• HRL treaties typically lay out fundamental rights and freedoms succinctly in a few articles. For instance, the Universal Declaration of Human Rights contains 30 articles that cover a broad spectrum of rights.

Types of Treaties:


HRL Treaties:

  • Human rights law encompasses a wide range of treaties, including both universal and regional agreements.

  • Many human rights treaties distinguish between "civil and political rights" and "economic, social, and cultural rights." For example, the International Covenant on Civil and Political Rights (ICCPR) focuses on civil and political rights, while the International Covenant on Economic, Social, and Cultural Rights (ICESCR) addresses economic, social, and cultural rights.


IHL Treaties:

  • IHL primarily consists of universal treaties that are applicable in armed conflicts worldwide.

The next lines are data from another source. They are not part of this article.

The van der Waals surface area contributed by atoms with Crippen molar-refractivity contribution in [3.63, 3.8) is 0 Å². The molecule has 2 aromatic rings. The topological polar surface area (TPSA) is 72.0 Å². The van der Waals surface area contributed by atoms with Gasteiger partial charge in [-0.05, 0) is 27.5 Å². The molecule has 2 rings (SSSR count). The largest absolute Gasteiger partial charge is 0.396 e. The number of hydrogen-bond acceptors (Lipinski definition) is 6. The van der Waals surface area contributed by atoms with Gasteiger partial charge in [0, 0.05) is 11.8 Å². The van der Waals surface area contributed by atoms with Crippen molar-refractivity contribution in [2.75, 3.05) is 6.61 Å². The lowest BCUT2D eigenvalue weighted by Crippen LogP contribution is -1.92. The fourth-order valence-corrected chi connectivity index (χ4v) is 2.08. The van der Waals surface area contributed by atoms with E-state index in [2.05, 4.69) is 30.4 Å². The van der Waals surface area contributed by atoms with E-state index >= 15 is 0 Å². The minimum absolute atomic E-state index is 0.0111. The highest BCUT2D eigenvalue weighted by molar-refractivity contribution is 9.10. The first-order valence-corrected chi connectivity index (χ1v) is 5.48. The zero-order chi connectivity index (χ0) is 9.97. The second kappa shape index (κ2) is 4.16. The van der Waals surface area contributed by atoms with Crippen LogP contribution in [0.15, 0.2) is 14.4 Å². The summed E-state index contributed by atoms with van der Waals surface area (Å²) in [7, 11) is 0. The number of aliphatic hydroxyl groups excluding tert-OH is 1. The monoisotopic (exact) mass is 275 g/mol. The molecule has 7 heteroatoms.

• The four Geneva Conventions and their Additional Protocols are among the key universal treaties that govern the conduct of armed conflicts, irrespective of their nature.

Evolving Concepts:


HRL Concepts:

  • Human rights law has evolved to include "third-generation" human rights, which go beyond traditional civil and political rights.

  • These third-generation rights encompass broader concepts like the right to development, the right to peace, and the right to a healthy environment. They recognize that individual well-being is interconnected with global concerns beyond the scope of traditional human rights.


IHL Concepts:

  • While IHL retains its emphasis on traditional principles of military necessity, humanity, and chivalry, it has also evolved to address contemporary challenges in armed conflicts.